Businesses opposed to any congestion charge in Manchester have called for a referendum on the issue.
The Government is to announce backing for a scheme in Greater Manchester, where drivers would pay up to £5 to enter the city centre at busy times.
There would be two zones - one for driving into the city centre and one for driving through the outer M60 ring road.
The scheme is backed by Manchester City Council and a number of other local councils in the Association of Greater Manchester Authorities (AGMA).
They have put in a £3.5 billion bid to the Government for taxpayers' cash enabling them to set up the charging scheme, with the cash ploughed into improving bus and tram services.
Proponents say the road charge and public transport improvements will lessen traffic congestion - which it is claimed will improve the local economy in the long run.
Opponents, including many major local employers, say it would effectively be the world's biggest congestion charging zone, hit business and local people - and have now called for a public vote.
Local firms Kellogg's, Unilever and property developer Peel Holdings are members of the Greater Manchester Momentum Group (GMMG), formed to fight the scheme.
GMMG chairman Andrew Simpson said: "At a time when the economy is faltering and everyone is tightening their belts, the congestion charge will be yet another burden on ordinary people in Greater Manchester, costing them up to £100 every month simply to drive to work.
"Manchester will be a guinea pig for yet another unnecessary tax, making it harder to do business, create jobs and attract inward investment. Worst of all, the city will take on £1.8 billion of debt to supplement this award as the economy falters.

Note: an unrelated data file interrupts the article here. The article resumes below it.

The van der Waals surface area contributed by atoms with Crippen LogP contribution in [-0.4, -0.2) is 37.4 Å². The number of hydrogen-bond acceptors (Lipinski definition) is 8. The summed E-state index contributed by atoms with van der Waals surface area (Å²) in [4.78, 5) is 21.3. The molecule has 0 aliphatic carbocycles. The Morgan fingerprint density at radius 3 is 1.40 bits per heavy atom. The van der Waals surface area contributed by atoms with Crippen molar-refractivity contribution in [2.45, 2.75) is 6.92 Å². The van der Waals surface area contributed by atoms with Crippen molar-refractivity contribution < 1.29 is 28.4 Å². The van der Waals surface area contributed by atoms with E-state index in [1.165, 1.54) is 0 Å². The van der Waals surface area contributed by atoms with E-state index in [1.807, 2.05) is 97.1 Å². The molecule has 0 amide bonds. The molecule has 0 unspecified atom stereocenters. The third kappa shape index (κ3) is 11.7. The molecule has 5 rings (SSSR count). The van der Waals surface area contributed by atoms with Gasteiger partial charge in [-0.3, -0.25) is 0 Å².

"There are real, cheaper alternatives to cut congestion and we believe everyone, from the business community to ordinary working people in Greater Manchester, should have a right to vote on this critical issue. Now is the time for the Government to take a lead in this debate."
Small businessman, Danny Franks, managing director of SBS Networks, an IT service based in central Manchester said, "I'm opposed to any congestion charge whatsoever.
"It will cost myself and our staff just to come to work. For many small businesses, we don't know whether we can afford it. How can putting a charge on people coming into Manchester improve the economy."
Mr Franks, who employees seven people added, "It is going to put financial strains on many of us.
"If it goes ahead this congestion charge will be with us for ever and a day, whatever they say the price will be, what will the charge be in five or ten or 15 years time? What is to stop them putting it up?
"It is another tax that is unstoppable."
Tony Rodgers, managing director of Rodgers the Florists, employing 43 people in Manchester said, "It is going to cost us dramatically more on all our employees going in and out of the city, all our delivery costs are going to go up and our distribution costs will go up as our suppliers costs go up.
"The council think it will create 30,000 jobs - I think it is going to cost us jobs. There has been no consultation with business at all, they are just going to put a tax on people between £600 and £1,200 a year. That is a massive amount for some people.
"Motorists are already hit with everything, increases in road tax, increases in fuel costs, which have been astronomical lately, this is going to cost us even more.
"There ought to be consultation and there ought to be a referendum.
"I think it is only right. It is supposed to be for the benefit of the people, so why can't they have a say in it?"
Manchester Blackley's Labour MP Graham Stringer predicted a backlash at the polls from disgruntled motorists in marginal seats on the fringes of the conurbation.
The Conservative leader of Trafford Council Susan Williams, who is hoping to unseat Transport Secretary Ruth Kelly from the marginal Bolton West seat in the upcoming General Election, said the scheme was "political suicide" for Labour.